While DARE’s education demands are fairly broad and self-explanatory, their demands in the “jobs” and “justice” categories, as they call them, are somewhat more concrete. For instance, unlike their education demands, they have a specific plan they’re following with regard to an ambitious minimum wage increase to fifteen dollars per hour.
In the Commonwealth, local governments are prevented (or at least widely seen as being prevented) from raising minimum wages by an amendment to the state’s Minimum Wage Act passed in 2006. The amendment states that Pennsylvania’s wage act “preempt[s] and supersede[s] any local ordinance or rule concerning” minimum wages. Wage hike advocates counter that the preemption clause is vague, and contend that because of this perceived ambiguity, the state Supreme Court could rule in their favor. The Reverend told one of the authors that DARE is pressuring the city to raise the minimum wage locally to precipitate a legal showdown over the preemption.
Holston seemed unconcerned with the analysis of outfits such as the Congressional Budget Office, which has recently estimated that even a $10.10 increase could cause 500,000 predominantly low-wage workers to be laid off. Other research, such as a March 2014 study conducted by Berkeley’s Institute for Research on Labor and Employment (IRLE), found that while “[l]abor economists continue to debate the actual impacts of the minimum wage on employment and hours,” other studies IRLE took into account “find no statistically significant negative effects on employment or hours at an aggregate level or for low-wage industries such as restaurants and retail stores, or for specific groups of workers such as teens.”
Similarly, the demand to “end stop and frisk” is a simple formulation of a storied issue. In 1968, the U.S. Supreme Court decided, in the case of Terry v. Ohio, that it is constitutional for police to briefly “stop” individuals on whom the police have “reasonable suspicion” of criminality. Similarly, if an officer has a reasonable belief that their safety is compromised, they can perform a limited “frisk” of a person for weapons.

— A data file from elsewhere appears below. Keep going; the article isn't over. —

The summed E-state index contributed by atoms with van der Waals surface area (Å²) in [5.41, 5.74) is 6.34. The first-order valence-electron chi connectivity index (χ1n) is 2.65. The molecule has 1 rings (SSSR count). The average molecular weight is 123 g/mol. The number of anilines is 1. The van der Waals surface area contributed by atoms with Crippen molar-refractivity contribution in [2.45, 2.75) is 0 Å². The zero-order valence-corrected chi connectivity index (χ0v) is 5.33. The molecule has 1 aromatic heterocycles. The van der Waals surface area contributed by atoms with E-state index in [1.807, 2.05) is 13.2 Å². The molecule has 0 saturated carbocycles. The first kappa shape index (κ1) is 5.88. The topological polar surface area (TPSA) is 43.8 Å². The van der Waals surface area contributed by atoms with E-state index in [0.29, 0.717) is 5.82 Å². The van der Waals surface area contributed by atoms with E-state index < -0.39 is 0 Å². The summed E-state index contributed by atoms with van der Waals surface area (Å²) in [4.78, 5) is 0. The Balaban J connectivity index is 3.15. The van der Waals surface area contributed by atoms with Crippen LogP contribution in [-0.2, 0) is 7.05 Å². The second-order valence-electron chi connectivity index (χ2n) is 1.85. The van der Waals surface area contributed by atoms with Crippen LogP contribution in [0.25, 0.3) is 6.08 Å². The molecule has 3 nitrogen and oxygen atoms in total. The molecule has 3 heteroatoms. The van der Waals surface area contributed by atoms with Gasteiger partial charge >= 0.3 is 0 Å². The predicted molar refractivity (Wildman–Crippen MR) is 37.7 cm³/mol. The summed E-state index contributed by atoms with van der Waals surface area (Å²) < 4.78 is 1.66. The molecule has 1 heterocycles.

While the phrase “stop and frisk” was already in use in 1968 (it’s used multiple times in the court’s opinion), according to Reverend Holston, the tactic is now used as a general deterrent against crime, without reasonable suspicion of criminality or danger. In support of this claim, the Reverend cites Bailey v. City of Philadelphia. As part of the settlement in that case, the plaintiffs are given extensive access to stop and frisk data from the city, and make reports based on that data. According to Holston, these reports show that Philadelphia Police officers continue to stop and frisk a large number of people without reasonable suspicion, potentially because of their race. It’s this practice – not constitutional stops and frisks – that the Reverend and DARE want to stop.
The organizations involved with DARE intend to continue pressing their three demands. In talking with one of the authors, Reverend Holston made repeated references to the long term goals that many of the participants share. As one speaker from the steps of 440 North put it, the demands are not symbolic and Philadelphians “have not heard the last of us.”